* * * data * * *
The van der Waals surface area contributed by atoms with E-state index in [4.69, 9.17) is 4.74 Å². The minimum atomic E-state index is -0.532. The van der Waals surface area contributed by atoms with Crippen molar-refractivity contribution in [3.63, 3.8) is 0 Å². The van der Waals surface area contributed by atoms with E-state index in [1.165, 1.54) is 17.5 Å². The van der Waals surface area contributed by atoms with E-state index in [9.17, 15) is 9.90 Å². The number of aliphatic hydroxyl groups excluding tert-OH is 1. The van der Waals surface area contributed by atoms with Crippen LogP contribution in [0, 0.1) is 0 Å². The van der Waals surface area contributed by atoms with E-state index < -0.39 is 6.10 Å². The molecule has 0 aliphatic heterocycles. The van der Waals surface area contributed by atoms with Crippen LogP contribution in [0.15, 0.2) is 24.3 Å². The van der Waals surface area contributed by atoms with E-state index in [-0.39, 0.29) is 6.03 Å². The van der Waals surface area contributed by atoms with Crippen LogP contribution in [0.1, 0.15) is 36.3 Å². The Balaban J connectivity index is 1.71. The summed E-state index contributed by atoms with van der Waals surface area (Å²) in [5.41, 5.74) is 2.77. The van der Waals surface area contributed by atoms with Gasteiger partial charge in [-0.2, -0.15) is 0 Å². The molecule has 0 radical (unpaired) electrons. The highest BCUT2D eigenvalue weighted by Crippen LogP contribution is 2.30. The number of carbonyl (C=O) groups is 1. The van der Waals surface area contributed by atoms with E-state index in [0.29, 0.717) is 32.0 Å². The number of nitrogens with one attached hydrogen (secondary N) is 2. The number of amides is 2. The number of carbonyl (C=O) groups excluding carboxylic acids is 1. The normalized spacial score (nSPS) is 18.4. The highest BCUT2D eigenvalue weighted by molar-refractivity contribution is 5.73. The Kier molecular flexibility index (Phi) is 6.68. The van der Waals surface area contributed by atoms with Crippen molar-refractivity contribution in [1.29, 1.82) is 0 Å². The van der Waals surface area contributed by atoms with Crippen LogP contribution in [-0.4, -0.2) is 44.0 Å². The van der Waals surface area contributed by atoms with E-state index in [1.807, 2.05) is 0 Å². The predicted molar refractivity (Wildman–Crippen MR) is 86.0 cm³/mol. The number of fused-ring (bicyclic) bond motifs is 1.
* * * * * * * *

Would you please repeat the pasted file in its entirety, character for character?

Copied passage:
The van der Waals surface area contributed by atoms with E-state index in [4.69, 9.17) is 4.74 Å². The minimum atomic E-state index is -0.532. The van der Waals surface area contributed by atoms with Crippen molar-refractivity contribution in [3.63, 3.8) is 0 Å². The van der Waals surface area contributed by atoms with E-state index in [1.165, 1.54) is 17.5 Å². The van der Waals surface area contributed by atoms with E-state index in [9.17, 15) is 9.90 Å². The number of aliphatic hydroxyl groups excluding tert-OH is 1. The van der Waals surface area contributed by atoms with Crippen LogP contribution in [0, 0.1) is 0 Å². The van der Waals surface area contributed by atoms with E-state index < -0.39 is 6.10 Å². The molecule has 0 aliphatic heterocycles. The van der Waals surface area contributed by atoms with Crippen LogP contribution in [0.15, 0.2) is 24.3 Å². The van der Waals surface area contributed by atoms with E-state index in [-0.39, 0.29) is 6.03 Å². The van der Waals surface area contributed by atoms with Crippen LogP contribution in [0.1, 0.15) is 36.3 Å². The Balaban J connectivity index is 1.71. The summed E-state index contributed by atoms with van der Waals surface area (Å²) in [5.41, 5.74) is 2.77. The van der Waals surface area contributed by atoms with Gasteiger partial charge in [-0.2, -0.15) is 0 Å². The molecule has 0 radical (unpaired) electrons. The highest BCUT2D eigenvalue weighted by Crippen LogP contribution is 2.30. The number of carbonyl (C=O) groups is 1. The van der Waals surface area contributed by atoms with E-state index in [0.29, 0.717) is 32.0 Å². The number of nitrogens with one attached hydrogen (secondary N) is 2. The number of amides is 2. The number of carbonyl (C=O) groups excluding carboxylic acids is 1. The normalized spacial score (nSPS) is 18.4. The highest BCUT2D eigenvalue weighted by molar-refractivity contribution is 5.73. The Kier molecular flexibility index (Phi) is 6.68. The van der Waals surface area contributed by atoms with Crippen molar-refractivity contribution in [1.29, 1.82) is 0 Å². The van der Waals surface area contributed by atoms with Crippen LogP contribution in [-0.4, -0.2) is 44.0 Å². The van der Waals surface area contributed by atoms with E-state index in [1.807, 2.05) is 0 Å². The predicted molar refractivity (Wildman–Crippen MR) is 86.0 cm³/mol. The number of fused-ring (bicyclic) bond motifs is 1.